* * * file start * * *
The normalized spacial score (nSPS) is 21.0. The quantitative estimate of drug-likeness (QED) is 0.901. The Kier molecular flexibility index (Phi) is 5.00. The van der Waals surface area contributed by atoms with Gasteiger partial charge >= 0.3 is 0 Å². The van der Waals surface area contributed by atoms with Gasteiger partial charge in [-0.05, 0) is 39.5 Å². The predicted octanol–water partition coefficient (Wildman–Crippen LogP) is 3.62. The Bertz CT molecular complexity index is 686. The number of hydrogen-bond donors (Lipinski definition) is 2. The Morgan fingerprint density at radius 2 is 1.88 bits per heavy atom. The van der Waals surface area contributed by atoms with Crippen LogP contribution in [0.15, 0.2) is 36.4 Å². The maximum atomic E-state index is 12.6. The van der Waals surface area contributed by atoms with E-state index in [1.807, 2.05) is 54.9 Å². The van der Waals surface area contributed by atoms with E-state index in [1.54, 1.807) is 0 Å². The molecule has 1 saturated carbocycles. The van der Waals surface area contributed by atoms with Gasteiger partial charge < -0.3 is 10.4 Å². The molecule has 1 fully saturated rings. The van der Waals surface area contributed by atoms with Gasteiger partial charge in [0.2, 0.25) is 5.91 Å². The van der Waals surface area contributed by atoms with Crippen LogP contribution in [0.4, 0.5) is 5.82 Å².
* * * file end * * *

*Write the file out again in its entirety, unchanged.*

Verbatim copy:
The normalized spacial score (nSPS) is 21.0. The quantitative estimate of drug-likeness (QED) is 0.901. The Kier molecular flexibility index (Phi) is 5.00. The van der Waals surface area contributed by atoms with Gasteiger partial charge >= 0.3 is 0 Å². The van der Waals surface area contributed by atoms with Gasteiger partial charge in [-0.05, 0) is 39.5 Å². The predicted octanol–water partition coefficient (Wildman–Crippen LogP) is 3.62. The Bertz CT molecular complexity index is 686. The number of hydrogen-bond donors (Lipinski definition) is 2. The Morgan fingerprint density at radius 2 is 1.88 bits per heavy atom. The van der Waals surface area contributed by atoms with Crippen LogP contribution in [0.15, 0.2) is 36.4 Å². The maximum atomic E-state index is 12.6. The van der Waals surface area contributed by atoms with E-state index in [1.807, 2.05) is 54.9 Å². The van der Waals surface area contributed by atoms with E-state index in [1.54, 1.807) is 0 Å². The molecule has 1 saturated carbocycles. The van der Waals surface area contributed by atoms with Gasteiger partial charge < -0.3 is 10.4 Å². The molecule has 1 fully saturated rings. The van der Waals surface area contributed by atoms with Gasteiger partial charge in [0.2, 0.25) is 5.91 Å². The van der Waals surface area contributed by atoms with Crippen LogP contribution in [0.4, 0.5) is 5.82 Å².